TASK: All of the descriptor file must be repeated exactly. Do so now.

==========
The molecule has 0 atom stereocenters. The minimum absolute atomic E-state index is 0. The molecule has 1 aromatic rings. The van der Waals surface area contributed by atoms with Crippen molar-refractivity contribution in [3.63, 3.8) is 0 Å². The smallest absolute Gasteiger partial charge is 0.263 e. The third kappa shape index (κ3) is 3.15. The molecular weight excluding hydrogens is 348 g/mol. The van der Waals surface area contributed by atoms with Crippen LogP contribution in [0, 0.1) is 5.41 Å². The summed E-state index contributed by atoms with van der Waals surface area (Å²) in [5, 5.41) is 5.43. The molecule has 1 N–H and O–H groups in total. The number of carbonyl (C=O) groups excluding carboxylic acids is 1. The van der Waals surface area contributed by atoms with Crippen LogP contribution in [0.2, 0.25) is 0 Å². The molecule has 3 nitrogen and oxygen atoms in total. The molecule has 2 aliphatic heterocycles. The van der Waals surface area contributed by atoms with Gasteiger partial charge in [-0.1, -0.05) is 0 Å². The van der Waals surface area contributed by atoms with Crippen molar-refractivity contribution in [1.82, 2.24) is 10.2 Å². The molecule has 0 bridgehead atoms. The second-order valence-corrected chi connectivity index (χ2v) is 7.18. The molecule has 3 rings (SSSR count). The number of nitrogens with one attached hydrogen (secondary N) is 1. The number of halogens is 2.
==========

The molecule has 0 atom stereocenters. The minimum absolute atomic E-state index is 0. The molecule has 1 aromatic rings. The van der Waals surface area contributed by atoms with Crippen molar-refractivity contribution in [3.63, 3.8) is 0 Å². The smallest absolute Gasteiger partial charge is 0.263 e. The third kappa shape index (κ3) is 3.15. The molecular weight excluding hydrogens is 348 g/mol. The van der Waals surface area contributed by atoms with Crippen LogP contribution in [0, 0.1) is 5.41 Å². The summed E-state index contributed by atoms with van der Waals surface area (Å²) in [5, 5.41) is 5.43. The molecule has 1 N–H and O–H groups in total. The number of carbonyl (C=O) groups excluding carboxylic acids is 1. The van der Waals surface area contributed by atoms with Crippen LogP contribution in [0.2, 0.25) is 0 Å². The molecule has 3 nitrogen and oxygen atoms in total. The molecule has 2 aliphatic heterocycles. The van der Waals surface area contributed by atoms with Gasteiger partial charge in [-0.1, -0.05) is 0 Å². The van der Waals surface area contributed by atoms with Crippen molar-refractivity contribution in [1.82, 2.24) is 10.2 Å². The molecule has 0 bridgehead atoms. The second-order valence-corrected chi connectivity index (χ2v) is 7.18. The molecule has 3 rings (SSSR count). The number of nitrogens with one attached hydrogen (secondary N) is 1. The number of halogens is 2.